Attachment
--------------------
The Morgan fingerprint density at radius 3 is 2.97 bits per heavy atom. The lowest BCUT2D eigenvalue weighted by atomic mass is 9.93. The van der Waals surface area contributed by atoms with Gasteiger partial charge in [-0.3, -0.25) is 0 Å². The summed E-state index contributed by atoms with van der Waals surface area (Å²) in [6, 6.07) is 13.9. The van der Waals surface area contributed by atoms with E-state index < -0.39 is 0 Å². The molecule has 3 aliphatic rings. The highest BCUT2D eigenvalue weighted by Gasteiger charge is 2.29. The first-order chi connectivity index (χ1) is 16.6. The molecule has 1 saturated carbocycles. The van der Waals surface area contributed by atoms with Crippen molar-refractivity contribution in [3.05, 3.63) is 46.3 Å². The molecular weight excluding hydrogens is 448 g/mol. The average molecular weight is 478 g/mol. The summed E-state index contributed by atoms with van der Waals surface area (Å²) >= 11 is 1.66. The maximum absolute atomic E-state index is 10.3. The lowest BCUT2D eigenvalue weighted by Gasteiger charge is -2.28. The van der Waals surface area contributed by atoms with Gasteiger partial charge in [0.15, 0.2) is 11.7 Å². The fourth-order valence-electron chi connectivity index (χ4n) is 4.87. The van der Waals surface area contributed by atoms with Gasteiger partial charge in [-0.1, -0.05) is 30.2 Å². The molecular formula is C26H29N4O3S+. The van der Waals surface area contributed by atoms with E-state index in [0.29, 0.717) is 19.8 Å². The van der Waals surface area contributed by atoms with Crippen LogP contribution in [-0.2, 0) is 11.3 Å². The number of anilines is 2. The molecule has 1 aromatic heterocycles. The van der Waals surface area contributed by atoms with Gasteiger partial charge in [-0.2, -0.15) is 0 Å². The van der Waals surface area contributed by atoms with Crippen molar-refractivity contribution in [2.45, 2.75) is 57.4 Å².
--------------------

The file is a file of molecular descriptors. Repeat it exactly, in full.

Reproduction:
The Morgan fingerprint density at radius 3 is 2.97 bits per heavy atom. The lowest BCUT2D eigenvalue weighted by atomic mass is 9.93. The van der Waals surface area contributed by atoms with Gasteiger partial charge in [-0.3, -0.25) is 0 Å². The summed E-state index contributed by atoms with van der Waals surface area (Å²) in [6, 6.07) is 13.9. The van der Waals surface area contributed by atoms with E-state index < -0.39 is 0 Å². The molecule has 3 aliphatic rings. The highest BCUT2D eigenvalue weighted by Gasteiger charge is 2.29. The first-order chi connectivity index (χ1) is 16.6. The molecule has 1 saturated carbocycles. The van der Waals surface area contributed by atoms with Crippen molar-refractivity contribution in [3.05, 3.63) is 46.3 Å². The molecular weight excluding hydrogens is 448 g/mol. The average molecular weight is 478 g/mol. The summed E-state index contributed by atoms with van der Waals surface area (Å²) >= 11 is 1.66. The maximum absolute atomic E-state index is 10.3. The lowest BCUT2D eigenvalue weighted by Gasteiger charge is -2.28. The van der Waals surface area contributed by atoms with Gasteiger partial charge in [0.15, 0.2) is 11.7 Å². The fourth-order valence-electron chi connectivity index (χ4n) is 4.87. The van der Waals surface area contributed by atoms with Gasteiger partial charge in [-0.1, -0.05) is 30.2 Å². The molecular formula is C26H29N4O3S+. The van der Waals surface area contributed by atoms with E-state index in [0.29, 0.717) is 19.8 Å². The van der Waals surface area contributed by atoms with Crippen LogP contribution in [-0.2, 0) is 11.3 Å². The number of anilines is 2. The molecule has 1 aromatic heterocycles. The van der Waals surface area contributed by atoms with Gasteiger partial charge in [-0.2, -0.15) is 0 Å². The van der Waals surface area contributed by atoms with Crippen molar-refractivity contribution in [2.45, 2.75) is 57.4 Å².